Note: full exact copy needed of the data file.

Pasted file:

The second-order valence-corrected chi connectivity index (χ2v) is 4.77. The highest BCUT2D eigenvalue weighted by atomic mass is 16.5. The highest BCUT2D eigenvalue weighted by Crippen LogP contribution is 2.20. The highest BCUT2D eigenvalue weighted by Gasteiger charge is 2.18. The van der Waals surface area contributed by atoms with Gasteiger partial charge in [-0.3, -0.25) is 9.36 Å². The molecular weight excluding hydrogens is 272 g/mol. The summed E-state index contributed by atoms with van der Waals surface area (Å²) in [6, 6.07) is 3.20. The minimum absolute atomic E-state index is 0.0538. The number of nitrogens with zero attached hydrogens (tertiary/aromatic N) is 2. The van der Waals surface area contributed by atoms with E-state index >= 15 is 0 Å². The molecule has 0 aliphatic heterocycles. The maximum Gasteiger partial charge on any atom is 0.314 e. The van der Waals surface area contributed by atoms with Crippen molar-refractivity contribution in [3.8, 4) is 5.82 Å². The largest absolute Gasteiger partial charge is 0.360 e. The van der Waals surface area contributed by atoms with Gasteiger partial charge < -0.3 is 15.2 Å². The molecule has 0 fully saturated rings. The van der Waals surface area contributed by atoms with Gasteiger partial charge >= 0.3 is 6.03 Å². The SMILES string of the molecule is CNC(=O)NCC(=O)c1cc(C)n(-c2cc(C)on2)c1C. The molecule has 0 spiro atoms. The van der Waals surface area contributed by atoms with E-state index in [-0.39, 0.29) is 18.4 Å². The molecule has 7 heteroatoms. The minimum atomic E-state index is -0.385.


The second-order valence-corrected chi connectivity index (χ2v) is 4.77. The highest BCUT2D eigenvalue weighted by atomic mass is 16.5. The highest BCUT2D eigenvalue weighted by Crippen LogP contribution is 2.20. The highest BCUT2D eigenvalue weighted by Gasteiger charge is 2.18. The van der Waals surface area contributed by atoms with Gasteiger partial charge in [-0.3, -0.25) is 9.36 Å². The molecular weight excluding hydrogens is 272 g/mol. The summed E-state index contributed by atoms with van der Waals surface area (Å²) in [6, 6.07) is 3.20. The minimum absolute atomic E-state index is 0.0538. The number of nitrogens with zero attached hydrogens (tertiary/aromatic N) is 2. The van der Waals surface area contributed by atoms with E-state index >= 15 is 0 Å². The molecule has 0 aliphatic heterocycles. The maximum Gasteiger partial charge on any atom is 0.314 e. The van der Waals surface area contributed by atoms with Crippen molar-refractivity contribution in [3.8, 4) is 5.82 Å². The largest absolute Gasteiger partial charge is 0.360 e. The van der Waals surface area contributed by atoms with Gasteiger partial charge < -0.3 is 15.2 Å². The molecule has 0 fully saturated rings. The van der Waals surface area contributed by atoms with Gasteiger partial charge >= 0.3 is 6.03 Å². The SMILES string of the molecule is CNC(=O)NCC(=O)c1cc(C)n(-c2cc(C)on2)c1C. The molecule has 0 spiro atoms. The van der Waals surface area contributed by atoms with E-state index in [-0.39, 0.29) is 18.4 Å². The molecule has 7 heteroatoms. The minimum atomic E-state index is -0.385.